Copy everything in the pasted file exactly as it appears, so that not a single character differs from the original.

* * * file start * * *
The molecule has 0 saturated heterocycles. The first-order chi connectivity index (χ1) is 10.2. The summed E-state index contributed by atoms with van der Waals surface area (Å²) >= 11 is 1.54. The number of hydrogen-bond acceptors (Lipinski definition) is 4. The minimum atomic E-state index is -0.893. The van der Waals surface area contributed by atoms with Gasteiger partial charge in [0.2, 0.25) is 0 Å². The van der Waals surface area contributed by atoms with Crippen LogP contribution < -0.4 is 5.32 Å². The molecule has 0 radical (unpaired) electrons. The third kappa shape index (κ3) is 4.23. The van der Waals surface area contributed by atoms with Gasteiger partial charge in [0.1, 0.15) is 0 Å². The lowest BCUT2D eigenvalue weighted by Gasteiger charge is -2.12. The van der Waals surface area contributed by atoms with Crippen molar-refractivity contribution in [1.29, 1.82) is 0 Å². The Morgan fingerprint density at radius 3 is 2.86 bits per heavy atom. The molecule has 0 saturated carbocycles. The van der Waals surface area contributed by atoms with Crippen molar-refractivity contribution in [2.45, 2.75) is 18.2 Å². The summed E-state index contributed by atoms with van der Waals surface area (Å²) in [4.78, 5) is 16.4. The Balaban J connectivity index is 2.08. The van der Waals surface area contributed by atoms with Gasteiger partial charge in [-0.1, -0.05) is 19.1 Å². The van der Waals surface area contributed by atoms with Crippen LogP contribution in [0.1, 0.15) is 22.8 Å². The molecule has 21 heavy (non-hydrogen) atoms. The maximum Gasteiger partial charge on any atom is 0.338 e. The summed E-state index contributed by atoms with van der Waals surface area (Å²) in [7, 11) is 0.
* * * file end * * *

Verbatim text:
The molecule has 0 saturated heterocycles. The first-order chi connectivity index (χ1) is 10.2. The summed E-state index contributed by atoms with van der Waals surface area (Å²) >= 11 is 1.54. The number of hydrogen-bond acceptors (Lipinski definition) is 4. The minimum atomic E-state index is -0.893. The van der Waals surface area contributed by atoms with Gasteiger partial charge in [0.2, 0.25) is 0 Å². The van der Waals surface area contributed by atoms with Crippen LogP contribution < -0.4 is 5.32 Å². The molecule has 0 radical (unpaired) electrons. The third kappa shape index (κ3) is 4.23. The van der Waals surface area contributed by atoms with Gasteiger partial charge in [0.1, 0.15) is 0 Å². The lowest BCUT2D eigenvalue weighted by Gasteiger charge is -2.12. The van der Waals surface area contributed by atoms with Crippen molar-refractivity contribution in [1.29, 1.82) is 0 Å². The Morgan fingerprint density at radius 3 is 2.86 bits per heavy atom. The molecule has 0 saturated carbocycles. The van der Waals surface area contributed by atoms with Crippen molar-refractivity contribution in [2.45, 2.75) is 18.2 Å². The summed E-state index contributed by atoms with van der Waals surface area (Å²) in [4.78, 5) is 16.4. The Balaban J connectivity index is 2.08. The van der Waals surface area contributed by atoms with Gasteiger partial charge in [-0.1, -0.05) is 19.1 Å². The van der Waals surface area contributed by atoms with Crippen LogP contribution in [0.1, 0.15) is 22.8 Å². The molecule has 21 heavy (non-hydrogen) atoms. The maximum Gasteiger partial charge on any atom is 0.338 e. The summed E-state index contributed by atoms with van der Waals surface area (Å²) in [7, 11) is 0.